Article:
CCSD graduation rates struggle

Waking up at 5 a.m., you’re feeling restless since you stayed up until midnight to do that one assignment right before the deadline. At school, zombie-like, you watch the clock as you tune out the teacher and think to yourself, “is this really what I’m dedicating 12 years of my life to?”

You may not feel this type of burn out, but many people do. This burn out can make grades tank and affect graduation rates, putting the latest CCSD graduation rate at only 81.3%. Though this was higher than the pandemic year (80.9%), this slight increase was a relief since many figured it would go even further downhill from there. 

Even so, the 81.3% graduation rate still felt low to the district since their initial target percentage was 89.4. 

According to US News, an average state graduation rate among 21 states was about 90%. This means, we should try to meet this average instead of constantly decreasing. 

The recent increase smoothed things over, but the year before the pandemic, graduation rates were higher than now, and that is something to worry about in the future. 

One reason behind our low graduation rate is due to the pandemic and those who never resumed school when we came back to in-person learning. Silverado reached out to those who never returned to school, but didn’t have much luck. 

In other ways, though, Silverado’s staff is trying to help. Here, students receive assistance when needed in order to graduate every day. 

“We do a huge component of academic inquire counseling,” said school counselor Sara Linton. This means counselors reach out early on to students who appear to sustain barriers from succeeding.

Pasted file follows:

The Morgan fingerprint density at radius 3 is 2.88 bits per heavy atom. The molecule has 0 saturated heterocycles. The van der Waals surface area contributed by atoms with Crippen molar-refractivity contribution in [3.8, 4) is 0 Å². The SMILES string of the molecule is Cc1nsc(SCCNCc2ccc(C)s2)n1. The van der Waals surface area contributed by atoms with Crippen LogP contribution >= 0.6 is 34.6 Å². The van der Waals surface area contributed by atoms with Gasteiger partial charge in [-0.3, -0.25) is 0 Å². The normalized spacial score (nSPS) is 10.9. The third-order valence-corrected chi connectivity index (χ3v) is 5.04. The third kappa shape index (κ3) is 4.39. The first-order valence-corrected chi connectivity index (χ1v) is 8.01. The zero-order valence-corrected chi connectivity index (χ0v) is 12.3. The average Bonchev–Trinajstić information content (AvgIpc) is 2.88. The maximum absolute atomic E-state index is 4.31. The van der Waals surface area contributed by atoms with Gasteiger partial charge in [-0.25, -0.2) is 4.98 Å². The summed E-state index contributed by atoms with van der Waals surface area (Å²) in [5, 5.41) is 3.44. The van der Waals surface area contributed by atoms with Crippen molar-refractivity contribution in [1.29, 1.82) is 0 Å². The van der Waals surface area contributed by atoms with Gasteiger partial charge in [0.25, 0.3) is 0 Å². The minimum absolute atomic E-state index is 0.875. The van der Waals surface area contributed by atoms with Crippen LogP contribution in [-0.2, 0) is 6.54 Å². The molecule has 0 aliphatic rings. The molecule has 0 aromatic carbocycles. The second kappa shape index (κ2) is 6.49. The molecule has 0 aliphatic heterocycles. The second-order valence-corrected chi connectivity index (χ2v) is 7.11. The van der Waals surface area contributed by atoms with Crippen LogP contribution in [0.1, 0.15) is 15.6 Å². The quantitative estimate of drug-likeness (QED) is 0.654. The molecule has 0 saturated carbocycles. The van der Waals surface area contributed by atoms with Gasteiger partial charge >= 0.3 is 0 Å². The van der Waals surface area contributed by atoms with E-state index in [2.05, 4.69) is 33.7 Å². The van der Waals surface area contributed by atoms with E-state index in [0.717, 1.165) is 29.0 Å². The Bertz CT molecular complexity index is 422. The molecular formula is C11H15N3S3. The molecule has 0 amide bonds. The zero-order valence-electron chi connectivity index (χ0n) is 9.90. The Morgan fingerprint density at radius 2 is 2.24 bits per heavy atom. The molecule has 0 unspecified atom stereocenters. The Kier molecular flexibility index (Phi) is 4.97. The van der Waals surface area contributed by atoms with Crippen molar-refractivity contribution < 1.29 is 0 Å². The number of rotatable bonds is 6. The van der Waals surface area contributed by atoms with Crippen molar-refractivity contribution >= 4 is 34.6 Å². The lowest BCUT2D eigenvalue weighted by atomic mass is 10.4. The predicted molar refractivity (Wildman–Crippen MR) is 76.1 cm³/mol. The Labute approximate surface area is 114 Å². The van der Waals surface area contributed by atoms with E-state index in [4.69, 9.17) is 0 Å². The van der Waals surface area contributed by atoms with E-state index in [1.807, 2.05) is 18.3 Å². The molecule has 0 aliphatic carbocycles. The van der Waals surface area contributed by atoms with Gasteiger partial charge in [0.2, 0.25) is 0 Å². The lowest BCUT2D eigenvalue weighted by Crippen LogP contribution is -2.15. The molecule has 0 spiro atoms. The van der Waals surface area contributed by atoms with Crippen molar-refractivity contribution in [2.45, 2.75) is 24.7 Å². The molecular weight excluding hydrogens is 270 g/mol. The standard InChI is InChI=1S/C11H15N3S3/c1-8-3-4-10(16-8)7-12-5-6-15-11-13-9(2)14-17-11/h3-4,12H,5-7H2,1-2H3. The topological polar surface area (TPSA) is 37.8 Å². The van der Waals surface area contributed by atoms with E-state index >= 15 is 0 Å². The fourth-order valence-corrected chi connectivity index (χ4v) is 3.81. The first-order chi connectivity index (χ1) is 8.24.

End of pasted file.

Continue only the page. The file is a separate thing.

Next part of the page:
Another tactic used to help students recover academically is APEX.

APEX is a program which is used to retrieve credit during school and in summer. If you are in need of credit for a number of classes, you will take one at a time, and you’ll receive half a credit for each course.

Silverado’s most recent graduation rate (2021-2022) was at approximately 91%, while the district’s was at 81%. We did better that the district at large by 10%. 

But there’s always room for improvement. What else can we do to prevent our future rates from descending as the years go by? There are many possible ways we could help as teachers, students, parents, etc. 

To start, teachers should be more engaging with their students and involve lessons which gain teenagers’ attention.

Encouragement could also come from assigning genuinely important work, instead of countless irrelevant assignments. 

As for students, it’s important we keep in mind that we’re in it for the long run. It may seem like you’re drowning in work, but remember to manage your time. It’s also important to not bite off more than you can chew. Do what works best for you. 

It’s easy to be sidetracked, or lose sight of what’s important, but keep in mind why you’ve worked so hard, whether it’s for you, a family member, a career, or your future in general. 

Parents also play a big role in their child’s education. They need to teach their child the correct mindset, such as why school is important and what opportunities an education can provide.

Advice isn’t the only thing parents could help with, but with work. Parents need to provide encouragement for the child to continue on with their hard work. Working with the child to complete work at home could build a bigger bond with one’s kid.

A reward after you’ve met an academic goal is also key. Even if it’s a small accomplishment, you deserve the best to keep you going on this hard, long, journey of school.